The attached is from the Orderly Book for 74 Squadron, Colney London just before their departure for France in the Spring of 1918 (Archives Royal Air Force Museum London). This is from 9 March 1918 when A.S.W. Dore was still in command. My question is what is the subject of the lecture and why were 'officers and men of the Roman Catholic denomination' told not to attend. Any ideas?

image.png

Hello Grid.

 

Do you have the entire document?    I'm researching an American pilot who was training with the 74th at Colney and went over with them to France.   Lt Harold Shoemaker.  He served with them gaining a few victories before being transferred to a USAS unit where he died in a ground attack mission near wars end.   I'm planning a trip following his journey from his home in New Jersey close to where I live, to his training centers in the UK, to his final resting place in France.    I've found that as late as 1921 his family believed he died in a POW camp in Germany.  This was an error on the Red Crosses part.  He died and was buried on the field he crashed south of Cambrai . The Red Cross had another Lt Shoemaker who was shot down a few weeks before confused with Harold.   

Link to comment
Share on other sites

Hi Ken,

I do have all the entire document and other details for Shoemaker. Any chance you have his logbook or even better yet letters or a diary?

Best,

Adam

Link to comment
Share on other sites

The subject of the lecture was Purity.

The RCs didn't attend because they were 'pure' enough by implication.! Seriously , l would guess the lecturer was a Church of England Chaplin so "Fall out the Roman Catholics" as they used to say.

Link to comment
Share on other sites

On 02/07/2022 at 23:37, Grid said:

Hi Ken,

I do have all the entire document and other details for Shoemaker. Any chance you have his logbook or even better yet letters or a diary?

Best,

Adam

Hi Adam 

Most of what I have is posted on the aerodrome web page under the people section ( see Shoemaker).Lieut Harold Goodman Shoemaker (theaerodrome.com)

I do not have access to his logbook or personal papers.  Mostly newspaper articles mostly containing his letters home.    My old laptop failed.    It's a power issue, not the hard drive so I'm trying to see if I can get that repaired.    I do not have his logbook, but I may have a line on a relative in the area.  I sent him a note, but he never responded.  Many thanks for your help as I found references to Lt Shoemaker and Lt Wicks who he collided with in the document on pages 114  118 and 148 .      I found the purity note as well as an order due to food shortages there was to be no dining out in tea rooms, hotels and cafes.   Oddly it does not mention pubs.    Doing a bit of research through old emails I found one from a member of the 74th squadron association indicating that they departed from Rochford to France vs Goldhanger.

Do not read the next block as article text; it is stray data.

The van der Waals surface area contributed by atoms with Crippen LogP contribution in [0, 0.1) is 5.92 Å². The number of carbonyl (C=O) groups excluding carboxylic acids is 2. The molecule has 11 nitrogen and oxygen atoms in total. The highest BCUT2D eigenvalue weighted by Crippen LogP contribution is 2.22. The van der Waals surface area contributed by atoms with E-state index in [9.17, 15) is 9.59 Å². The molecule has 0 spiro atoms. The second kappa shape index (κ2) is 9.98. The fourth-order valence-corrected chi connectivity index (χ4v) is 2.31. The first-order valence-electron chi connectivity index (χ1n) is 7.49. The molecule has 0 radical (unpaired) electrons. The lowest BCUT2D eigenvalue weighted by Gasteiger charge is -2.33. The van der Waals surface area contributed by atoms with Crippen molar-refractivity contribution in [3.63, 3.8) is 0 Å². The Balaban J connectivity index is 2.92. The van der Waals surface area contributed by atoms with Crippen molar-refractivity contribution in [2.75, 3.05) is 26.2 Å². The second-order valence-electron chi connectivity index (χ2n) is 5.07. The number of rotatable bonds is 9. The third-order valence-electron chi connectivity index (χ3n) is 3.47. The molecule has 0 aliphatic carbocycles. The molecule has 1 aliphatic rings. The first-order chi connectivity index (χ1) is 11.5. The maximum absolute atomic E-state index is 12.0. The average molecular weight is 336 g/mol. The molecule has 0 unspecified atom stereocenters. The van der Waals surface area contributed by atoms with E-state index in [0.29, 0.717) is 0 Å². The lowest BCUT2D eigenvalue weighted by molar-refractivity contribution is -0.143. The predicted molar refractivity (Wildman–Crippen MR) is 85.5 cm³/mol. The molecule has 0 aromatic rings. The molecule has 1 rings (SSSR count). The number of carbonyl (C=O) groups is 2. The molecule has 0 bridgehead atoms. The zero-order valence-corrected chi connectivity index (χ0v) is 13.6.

Bob Cossey Secretary 74  Tiger Squadron Association

The squadron’s SE5s were flown to St Omer from Rochford in Essex but were soon on the move to Tetenghem, La Lovie and Clairmarais. The ground crew with all the equipment had sailed from Southampton to Le Havre and they were reunited with the aircrew and aircraft at Tetenghem.

 I will reach out to Mr. Cossey again to see if he has a record of any kind or if he was quoting the original planned route before the diversion to Goldhanger, or if they moved on to Gold hanger for only last stop before going over to France.  This seems unlikely as it's only some 20 miles from Goldhanger.

 

Regards

 

Ken 

Edited by Ken139
Link to comment
Share on other sites

Create an account or sign in to comment

You need to be a member in order to leave a comment

Create an account

Sign up for a new account in our community. It's easy!

Register a new account

Sign in

Already have an account? Sign in here.

Sign In Now
×
×
  • Create New...